• Limit one PCB per address per month please.
  • Like everything else on this site, PCBs are offered without warranty.

We try to stagger free PCB posts so every time zone has a chance to participate, but the best way to see it first is to subscribe to the RSS feed, follow us on Twitter, or like us on Facebook.

Inside a two-quadrant power supply – Agilent 66312A teardown and experiment

Posted on Tuesday, October 9th, 2018 in power supply, Teardowns by DP | No Comments

Agilent66312A

Kerry Wong did a teardown of an Agilent 66312A dynamic measurement DC source:

Typically, a lab power supply can only operate within a single quadrant. Take a positive voltage power supply for example, it can only output or source current. If any attempt is made trying to sink current into the power supply by connecting a voltage source with a higher voltage than the output voltage of the power supply, the power supply would lose regulation since it cannot sink any current and thus is unable to bring down and regulate the voltage at its output terminals.
The Agilent 66312A dynamic measurement DC source however is a two-quadrant power supply, it not only can source up to 2A of current between 0 and 20V, but also can sink up to 1.2A or 60% of its rated output current as well. Although lacking some key functionality of a source measure unit (SMU), Agilent 66312A can nevertheless be used in similar situations where both current sourcing and sinking capabilities are needed.

More details on Kerry Wong’s blog.

Check out the video after the break. (more…)

Free PCB Sunday: Pick your PCB

Posted on Sunday, October 7th, 2018 in Free PCBs by DP | 7 Comments

BP-600x373

We go through a lot of prototype PCBs, and end up with lots of extras that we’ll never use. Every Sunday we give away a few PCBs from one of our past or future projects, or a related prototype. Our PCBs are made through Seeed Studio’s Fusion board service. This week two random commenters will get a coupon code for the free PCB drawer tomorrow morning. Pick your own PCB. You get unlimited free PCBs now – finish one and we’ll send you another! Don’t forget there’s free PCBs three times every week:

(more…)

App note: Minimizing light flicker in LED lighting applications

Posted on Sunday, October 7th, 2018 in app notes by DP | No Comments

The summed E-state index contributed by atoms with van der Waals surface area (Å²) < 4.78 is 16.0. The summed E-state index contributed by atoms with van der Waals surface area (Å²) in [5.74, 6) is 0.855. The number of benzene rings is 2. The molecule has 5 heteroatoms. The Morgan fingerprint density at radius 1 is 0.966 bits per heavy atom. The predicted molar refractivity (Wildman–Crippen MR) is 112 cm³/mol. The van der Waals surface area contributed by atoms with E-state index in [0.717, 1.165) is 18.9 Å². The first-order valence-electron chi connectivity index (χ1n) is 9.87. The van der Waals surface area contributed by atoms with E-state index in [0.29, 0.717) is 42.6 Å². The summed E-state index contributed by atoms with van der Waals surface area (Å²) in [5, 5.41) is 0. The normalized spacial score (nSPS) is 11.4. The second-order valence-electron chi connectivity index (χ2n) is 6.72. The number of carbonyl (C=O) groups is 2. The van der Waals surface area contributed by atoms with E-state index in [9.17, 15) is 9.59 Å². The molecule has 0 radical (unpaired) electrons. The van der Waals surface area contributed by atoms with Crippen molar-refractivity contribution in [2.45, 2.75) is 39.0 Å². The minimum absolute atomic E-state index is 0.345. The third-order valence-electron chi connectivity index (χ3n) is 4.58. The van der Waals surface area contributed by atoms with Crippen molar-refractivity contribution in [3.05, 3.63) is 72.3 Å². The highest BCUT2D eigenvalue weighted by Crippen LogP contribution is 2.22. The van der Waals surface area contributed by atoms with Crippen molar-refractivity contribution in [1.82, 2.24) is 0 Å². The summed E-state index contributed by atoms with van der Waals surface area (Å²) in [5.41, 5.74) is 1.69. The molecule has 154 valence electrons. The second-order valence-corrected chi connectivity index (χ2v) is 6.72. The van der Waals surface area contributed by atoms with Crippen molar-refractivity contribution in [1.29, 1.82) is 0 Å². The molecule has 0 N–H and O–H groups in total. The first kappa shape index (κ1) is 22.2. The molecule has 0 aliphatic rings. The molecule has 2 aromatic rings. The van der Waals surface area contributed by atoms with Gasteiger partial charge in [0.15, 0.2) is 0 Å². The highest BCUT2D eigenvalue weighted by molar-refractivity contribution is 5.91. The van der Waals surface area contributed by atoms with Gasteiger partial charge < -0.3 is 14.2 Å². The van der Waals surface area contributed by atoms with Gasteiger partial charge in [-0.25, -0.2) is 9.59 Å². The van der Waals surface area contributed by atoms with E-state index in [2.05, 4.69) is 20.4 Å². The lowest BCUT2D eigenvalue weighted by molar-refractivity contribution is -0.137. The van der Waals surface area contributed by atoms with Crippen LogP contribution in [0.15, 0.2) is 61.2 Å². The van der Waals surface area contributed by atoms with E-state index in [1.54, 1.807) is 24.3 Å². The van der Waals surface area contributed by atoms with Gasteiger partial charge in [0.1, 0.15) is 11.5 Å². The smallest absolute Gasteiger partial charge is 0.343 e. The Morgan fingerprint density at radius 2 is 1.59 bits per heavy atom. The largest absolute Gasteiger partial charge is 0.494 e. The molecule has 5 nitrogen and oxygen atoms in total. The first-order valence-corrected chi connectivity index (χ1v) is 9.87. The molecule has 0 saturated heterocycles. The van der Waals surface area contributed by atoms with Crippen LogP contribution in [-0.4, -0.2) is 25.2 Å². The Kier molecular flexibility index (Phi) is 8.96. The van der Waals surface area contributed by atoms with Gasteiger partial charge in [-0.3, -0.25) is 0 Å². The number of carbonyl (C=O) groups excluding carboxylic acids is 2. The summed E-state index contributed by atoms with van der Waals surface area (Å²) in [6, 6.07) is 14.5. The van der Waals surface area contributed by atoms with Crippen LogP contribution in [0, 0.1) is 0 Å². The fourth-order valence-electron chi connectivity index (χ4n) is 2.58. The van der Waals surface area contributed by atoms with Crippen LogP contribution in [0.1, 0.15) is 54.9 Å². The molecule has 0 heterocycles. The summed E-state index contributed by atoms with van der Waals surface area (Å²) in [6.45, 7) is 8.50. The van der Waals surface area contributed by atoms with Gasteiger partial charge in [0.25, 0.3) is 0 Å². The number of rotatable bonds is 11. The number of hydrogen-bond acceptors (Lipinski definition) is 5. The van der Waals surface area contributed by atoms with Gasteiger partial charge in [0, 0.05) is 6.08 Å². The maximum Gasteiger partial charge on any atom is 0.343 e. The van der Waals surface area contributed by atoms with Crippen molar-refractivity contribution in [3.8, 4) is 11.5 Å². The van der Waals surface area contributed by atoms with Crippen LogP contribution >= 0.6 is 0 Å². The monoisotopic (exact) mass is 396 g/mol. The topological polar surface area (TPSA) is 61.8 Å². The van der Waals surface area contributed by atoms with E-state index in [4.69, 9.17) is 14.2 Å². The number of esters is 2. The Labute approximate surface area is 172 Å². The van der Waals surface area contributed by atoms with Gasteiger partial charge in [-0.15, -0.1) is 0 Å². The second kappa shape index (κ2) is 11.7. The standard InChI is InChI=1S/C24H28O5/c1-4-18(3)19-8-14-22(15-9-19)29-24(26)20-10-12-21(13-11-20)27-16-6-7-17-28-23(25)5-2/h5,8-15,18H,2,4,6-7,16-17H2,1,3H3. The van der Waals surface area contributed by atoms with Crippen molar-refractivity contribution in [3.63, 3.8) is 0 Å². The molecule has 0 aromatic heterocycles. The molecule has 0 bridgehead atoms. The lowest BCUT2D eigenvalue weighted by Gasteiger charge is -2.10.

an_richtek_an022

Another application notes from Richtek this time on LED lamps flickering. Link here

Applying LEDs in offline retrofit lamps seems straightforward, but should be done with care to achieve similar light quality as the conventional lamp that the user is trying to replace. Light flicker is one of the aspects that need to be considered carefully during LED lamp design to avoid customer complaints from the field. This application note explains the LED lamp flicker phenomena in relation to driver topology and LED characteristics, and provides solutions based on several Richtek LED drivers in combination with specific LED strings. A practical flicker measurement method is explained as well, that can be used to measure light flicker in LED lamps.

App note: Li-ion battery and gauge introduction

Posted on Sunday, October 7th, 2018 in app notes by DP | No Comments

an_ricktek_an024

Richtek app note for Li-ion battery definitions and gauge introduction. Link here

SOC is defined as the status of available energy in the battery and usually expressed as percentages. Because the available energy change depends on different charging/discharging currents, temperatures and aging effects, the SOC could be defined more clearly as ASOC (Absolute State-Of-Charge) and RSOC (Relative State-Of-Charge). Typically, the range of RSOC is from 0% to 100%, a fully charged battery’s RSOC is always 100% and a fully discharged battery has 0% RSOC. The ASOC is a reference calculated by Design Capacity which is a fixed capacity from when the battery is manufactured. A fully charged new battery will have 100% ASOC, but a fully charged aging battery could be less than 100% because of different charge/discharge conditions.

Battery management is part of power measurement. The fuel gauge is responsible to estimate the capacity of battery in the domain of battery management. The basic function of fuel gauge is to monitor the voltage, charge/discharge current and battery temperature, and to estimate the battery’s SOC and Full Charge Capacity (FCC) of battery. There are two classic methods to do the SOC estimation which are Open Circuit Voltage (OCV) and Coulomb Counter, respectively. The other method is dynamic voltage-based algorithm designed by RICHTEK.